• The state through the attorney general can initiate a proceeding against the corporation to enjoin its ultra vires action.

15

May a corporation be bound by an ultra vires agreement?

When a corporation knows of the ultra vires act and retains the benefits of an unauthorized contract executed on its behalf without authority, the corporation may be bound because of ratification, and it cannot use ultra vires as a defense for its liability.

16

May a corporation be enjoined from committing an ultra vires act?

In an action by a shareholder to enjoin an ultra vires act, it will be enjoined only if it is equitable to do so.

17

What is the effect of de jure corporation?

The corporation, rather than persons associated with the corporation (i.e., shareholders, directors, officers, and other employees), is liable for activities undertaken by the corporation.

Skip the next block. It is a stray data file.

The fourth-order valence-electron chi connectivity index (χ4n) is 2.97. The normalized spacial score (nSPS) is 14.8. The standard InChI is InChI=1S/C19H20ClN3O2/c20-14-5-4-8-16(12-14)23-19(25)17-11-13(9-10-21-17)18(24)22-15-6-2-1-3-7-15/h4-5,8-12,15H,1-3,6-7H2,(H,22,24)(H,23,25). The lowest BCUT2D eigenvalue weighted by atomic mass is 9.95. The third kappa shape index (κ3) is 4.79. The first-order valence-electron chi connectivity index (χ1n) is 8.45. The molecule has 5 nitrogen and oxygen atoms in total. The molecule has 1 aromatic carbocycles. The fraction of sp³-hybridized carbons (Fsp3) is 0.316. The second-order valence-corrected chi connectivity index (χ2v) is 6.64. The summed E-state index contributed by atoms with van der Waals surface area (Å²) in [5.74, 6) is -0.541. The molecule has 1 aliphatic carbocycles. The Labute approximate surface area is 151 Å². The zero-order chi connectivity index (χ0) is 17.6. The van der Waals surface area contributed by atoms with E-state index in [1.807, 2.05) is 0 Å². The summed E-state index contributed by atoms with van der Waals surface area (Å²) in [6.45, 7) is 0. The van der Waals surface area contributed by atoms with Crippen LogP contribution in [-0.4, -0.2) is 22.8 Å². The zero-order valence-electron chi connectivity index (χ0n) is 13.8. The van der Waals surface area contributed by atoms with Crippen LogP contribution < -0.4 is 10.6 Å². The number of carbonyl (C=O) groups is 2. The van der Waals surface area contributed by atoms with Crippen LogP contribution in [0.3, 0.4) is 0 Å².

18

What is the effect of a lack of good-faith effort to incorporate?

A person that conducts business as a corporation without attempting to comply with the statutory incorporation requirements is personally liable for those business transactions.

19

What is the effect of a defective incorporation despite a good-faith effort to incorporate?

When a person makes an unsuccessful effort to comply with these incorporation requirements, that person may be able to escape personal liability under either the de facto corporation or corporation by estoppel doctrine.

20

What is a "De facto corporation"?

Under Georgia law, any person who enters into contracts with knowledge that there was no incorporation is personally liable for all liabilities created.

This statute requires culpable knowledge. Thus, if a promoter acts, believing that the corporation exists, then there is no liability.